The defense industry in the United Kingdom has experienced significant structural change since the end of the Cold War. Consolidation has occurred and overseas suppliers have entered while some domestic prime contractors have exited. The implications of consolidation for innovation have been studied in the U.S. environment but much less so in the case of Britain. In this article we report briefly on the changes to structure and review the theory and empirical evidence that suggests how such change might be related to innovation. Firmsâ€™ own-financed R&D in British defense industry is proposed as a useful indicator of innovation activity and is observed to have fallen sharply. Possible explanations are sought in the recently-revived inverted-U hypothesis linking competition to innovation, and in government demand fluctuations and British defense procurement reforms. The authors caution against government taking policy action to influence industry structure until more and better data are available to analyze the potential consequences. Investigating in-contract incentives to encourage industry innovation are recommended as a possible alternative.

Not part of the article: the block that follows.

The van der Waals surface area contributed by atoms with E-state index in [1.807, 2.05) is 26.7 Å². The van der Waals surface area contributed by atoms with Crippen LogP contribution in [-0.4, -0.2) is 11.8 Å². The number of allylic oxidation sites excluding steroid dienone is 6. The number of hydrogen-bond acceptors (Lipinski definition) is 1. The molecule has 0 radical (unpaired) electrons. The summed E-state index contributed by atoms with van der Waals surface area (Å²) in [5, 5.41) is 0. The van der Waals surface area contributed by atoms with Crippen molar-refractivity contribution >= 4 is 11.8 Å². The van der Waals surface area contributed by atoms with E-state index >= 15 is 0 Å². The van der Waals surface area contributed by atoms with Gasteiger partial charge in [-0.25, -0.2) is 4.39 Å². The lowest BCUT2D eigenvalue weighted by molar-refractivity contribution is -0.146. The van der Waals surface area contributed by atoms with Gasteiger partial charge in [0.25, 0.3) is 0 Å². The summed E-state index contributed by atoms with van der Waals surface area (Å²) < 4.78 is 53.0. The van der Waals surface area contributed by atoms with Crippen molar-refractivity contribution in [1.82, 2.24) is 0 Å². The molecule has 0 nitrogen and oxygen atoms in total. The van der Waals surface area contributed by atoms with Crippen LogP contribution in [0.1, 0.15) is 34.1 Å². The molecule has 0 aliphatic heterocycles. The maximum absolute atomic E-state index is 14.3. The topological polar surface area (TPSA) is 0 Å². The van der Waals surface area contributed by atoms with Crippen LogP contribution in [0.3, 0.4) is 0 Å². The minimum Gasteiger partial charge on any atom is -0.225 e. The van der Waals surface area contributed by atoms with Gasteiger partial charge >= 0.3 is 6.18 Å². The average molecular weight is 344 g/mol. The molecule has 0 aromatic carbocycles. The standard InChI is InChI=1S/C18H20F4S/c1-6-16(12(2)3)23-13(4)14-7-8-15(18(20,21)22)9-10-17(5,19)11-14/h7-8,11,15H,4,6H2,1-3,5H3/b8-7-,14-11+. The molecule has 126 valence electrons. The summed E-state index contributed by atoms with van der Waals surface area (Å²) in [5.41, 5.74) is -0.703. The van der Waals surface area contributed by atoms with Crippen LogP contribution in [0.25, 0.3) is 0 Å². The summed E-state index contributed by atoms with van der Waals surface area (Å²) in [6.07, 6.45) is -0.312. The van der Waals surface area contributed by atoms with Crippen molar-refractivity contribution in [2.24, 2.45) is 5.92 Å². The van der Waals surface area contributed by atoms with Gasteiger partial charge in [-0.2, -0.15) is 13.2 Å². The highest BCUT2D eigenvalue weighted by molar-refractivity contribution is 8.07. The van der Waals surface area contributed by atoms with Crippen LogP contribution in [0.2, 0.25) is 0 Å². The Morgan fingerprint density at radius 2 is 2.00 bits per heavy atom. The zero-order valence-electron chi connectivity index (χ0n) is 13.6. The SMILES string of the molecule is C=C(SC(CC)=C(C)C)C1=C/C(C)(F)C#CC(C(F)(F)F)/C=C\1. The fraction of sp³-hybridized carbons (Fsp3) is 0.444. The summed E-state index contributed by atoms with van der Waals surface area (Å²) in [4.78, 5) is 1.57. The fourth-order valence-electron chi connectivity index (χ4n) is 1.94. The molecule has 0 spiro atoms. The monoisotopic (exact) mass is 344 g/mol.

|Number of pages
|Economics of Peace and Security Journal
|Published - 2009
- defense; industry; structure; innovation; Britain.